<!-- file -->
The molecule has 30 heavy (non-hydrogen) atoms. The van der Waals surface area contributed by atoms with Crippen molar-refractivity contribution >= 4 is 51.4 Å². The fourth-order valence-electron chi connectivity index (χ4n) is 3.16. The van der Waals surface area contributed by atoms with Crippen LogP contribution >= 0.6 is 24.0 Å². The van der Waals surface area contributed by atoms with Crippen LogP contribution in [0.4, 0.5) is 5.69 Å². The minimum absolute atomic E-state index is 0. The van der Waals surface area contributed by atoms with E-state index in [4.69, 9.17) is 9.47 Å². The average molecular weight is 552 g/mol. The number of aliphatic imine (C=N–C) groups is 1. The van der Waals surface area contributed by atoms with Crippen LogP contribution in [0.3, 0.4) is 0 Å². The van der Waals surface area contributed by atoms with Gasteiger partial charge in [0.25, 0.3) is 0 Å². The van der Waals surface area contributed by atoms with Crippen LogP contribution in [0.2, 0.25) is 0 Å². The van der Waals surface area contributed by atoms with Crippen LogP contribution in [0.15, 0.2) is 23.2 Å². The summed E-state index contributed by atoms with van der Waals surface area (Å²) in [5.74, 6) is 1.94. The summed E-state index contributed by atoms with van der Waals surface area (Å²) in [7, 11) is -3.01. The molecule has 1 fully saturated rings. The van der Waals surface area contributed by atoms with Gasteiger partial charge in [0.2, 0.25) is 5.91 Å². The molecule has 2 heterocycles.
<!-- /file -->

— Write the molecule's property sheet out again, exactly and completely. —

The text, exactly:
The molecule has 30 heavy (non-hydrogen) atoms. The van der Waals surface area contributed by atoms with Crippen molar-refractivity contribution >= 4 is 51.4 Å². The fourth-order valence-electron chi connectivity index (χ4n) is 3.16. The van der Waals surface area contributed by atoms with Crippen LogP contribution >= 0.6 is 24.0 Å². The van der Waals surface area contributed by atoms with Crippen LogP contribution in [0.4, 0.5) is 5.69 Å². The minimum absolute atomic E-state index is 0. The van der Waals surface area contributed by atoms with E-state index in [4.69, 9.17) is 9.47 Å². The average molecular weight is 552 g/mol. The number of aliphatic imine (C=N–C) groups is 1. The van der Waals surface area contributed by atoms with Crippen LogP contribution in [0.3, 0.4) is 0 Å². The van der Waals surface area contributed by atoms with Gasteiger partial charge in [0.25, 0.3) is 0 Å². The van der Waals surface area contributed by atoms with Crippen LogP contribution in [0.2, 0.25) is 0 Å². The van der Waals surface area contributed by atoms with Crippen LogP contribution in [0.15, 0.2) is 23.2 Å². The summed E-state index contributed by atoms with van der Waals surface area (Å²) in [5.74, 6) is 1.94. The summed E-state index contributed by atoms with van der Waals surface area (Å²) in [7, 11) is -3.01. The molecule has 1 fully saturated rings. The van der Waals surface area contributed by atoms with Gasteiger partial charge in [0.2, 0.25) is 5.91 Å². The molecule has 2 heterocycles.